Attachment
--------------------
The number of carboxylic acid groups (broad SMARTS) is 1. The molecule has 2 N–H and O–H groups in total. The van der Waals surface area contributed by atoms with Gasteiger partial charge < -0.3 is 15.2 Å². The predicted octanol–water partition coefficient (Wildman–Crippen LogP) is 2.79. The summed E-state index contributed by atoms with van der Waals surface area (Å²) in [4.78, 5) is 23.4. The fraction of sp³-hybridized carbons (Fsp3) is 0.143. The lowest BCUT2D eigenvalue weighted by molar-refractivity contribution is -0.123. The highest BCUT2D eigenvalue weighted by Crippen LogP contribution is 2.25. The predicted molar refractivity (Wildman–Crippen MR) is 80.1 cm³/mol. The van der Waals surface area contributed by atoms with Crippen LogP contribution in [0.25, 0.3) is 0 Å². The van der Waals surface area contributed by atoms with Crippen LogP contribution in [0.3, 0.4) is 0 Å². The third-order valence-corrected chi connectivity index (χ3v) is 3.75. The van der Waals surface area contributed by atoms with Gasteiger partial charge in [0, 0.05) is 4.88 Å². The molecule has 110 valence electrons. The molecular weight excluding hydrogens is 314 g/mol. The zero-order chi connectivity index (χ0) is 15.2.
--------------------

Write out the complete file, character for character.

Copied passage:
The number of carboxylic acid groups (broad SMARTS) is 1. The molecule has 2 N–H and O–H groups in total. The van der Waals surface area contributed by atoms with Gasteiger partial charge < -0.3 is 15.2 Å². The predicted octanol–water partition coefficient (Wildman–Crippen LogP) is 2.79. The summed E-state index contributed by atoms with van der Waals surface area (Å²) in [4.78, 5) is 23.4. The fraction of sp³-hybridized carbons (Fsp3) is 0.143. The lowest BCUT2D eigenvalue weighted by molar-refractivity contribution is -0.123. The highest BCUT2D eigenvalue weighted by Crippen LogP contribution is 2.25. The predicted molar refractivity (Wildman–Crippen MR) is 80.1 cm³/mol. The van der Waals surface area contributed by atoms with Crippen LogP contribution in [0.25, 0.3) is 0 Å². The van der Waals surface area contributed by atoms with Crippen LogP contribution in [0.3, 0.4) is 0 Å². The third-order valence-corrected chi connectivity index (χ3v) is 3.75. The van der Waals surface area contributed by atoms with Gasteiger partial charge in [0, 0.05) is 4.88 Å². The molecule has 110 valence electrons. The molecular weight excluding hydrogens is 314 g/mol. The zero-order chi connectivity index (χ0) is 15.2.